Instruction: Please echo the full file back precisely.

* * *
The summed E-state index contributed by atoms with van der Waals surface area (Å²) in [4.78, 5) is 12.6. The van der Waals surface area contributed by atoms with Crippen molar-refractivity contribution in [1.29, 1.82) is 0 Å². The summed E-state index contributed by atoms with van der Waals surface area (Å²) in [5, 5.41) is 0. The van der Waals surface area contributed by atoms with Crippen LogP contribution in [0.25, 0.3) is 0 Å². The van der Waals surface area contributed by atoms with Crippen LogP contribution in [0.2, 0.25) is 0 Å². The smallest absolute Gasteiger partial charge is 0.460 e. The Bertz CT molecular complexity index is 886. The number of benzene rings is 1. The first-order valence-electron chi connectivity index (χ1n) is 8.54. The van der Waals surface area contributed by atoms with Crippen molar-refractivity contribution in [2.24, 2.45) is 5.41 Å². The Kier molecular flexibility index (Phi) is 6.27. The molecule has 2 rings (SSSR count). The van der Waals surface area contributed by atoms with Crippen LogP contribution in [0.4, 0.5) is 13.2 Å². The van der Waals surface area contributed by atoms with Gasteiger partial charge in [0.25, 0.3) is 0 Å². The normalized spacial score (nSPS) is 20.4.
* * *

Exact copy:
The summed E-state index contributed by atoms with van der Waals surface area (Å²) in [4.78, 5) is 12.6. The van der Waals surface area contributed by atoms with Crippen molar-refractivity contribution in [1.29, 1.82) is 0 Å². The summed E-state index contributed by atoms with van der Waals surface area (Å²) in [5, 5.41) is 0. The van der Waals surface area contributed by atoms with Crippen LogP contribution in [0.25, 0.3) is 0 Å². The van der Waals surface area contributed by atoms with Crippen LogP contribution in [0.2, 0.25) is 0 Å². The smallest absolute Gasteiger partial charge is 0.460 e. The Bertz CT molecular complexity index is 886. The number of benzene rings is 1. The first-order valence-electron chi connectivity index (χ1n) is 8.54. The van der Waals surface area contributed by atoms with Crippen molar-refractivity contribution in [2.24, 2.45) is 5.41 Å². The Kier molecular flexibility index (Phi) is 6.27. The molecule has 2 rings (SSSR count). The van der Waals surface area contributed by atoms with Crippen LogP contribution in [0.4, 0.5) is 13.2 Å². The van der Waals surface area contributed by atoms with Gasteiger partial charge in [0.25, 0.3) is 0 Å². The normalized spacial score (nSPS) is 20.4.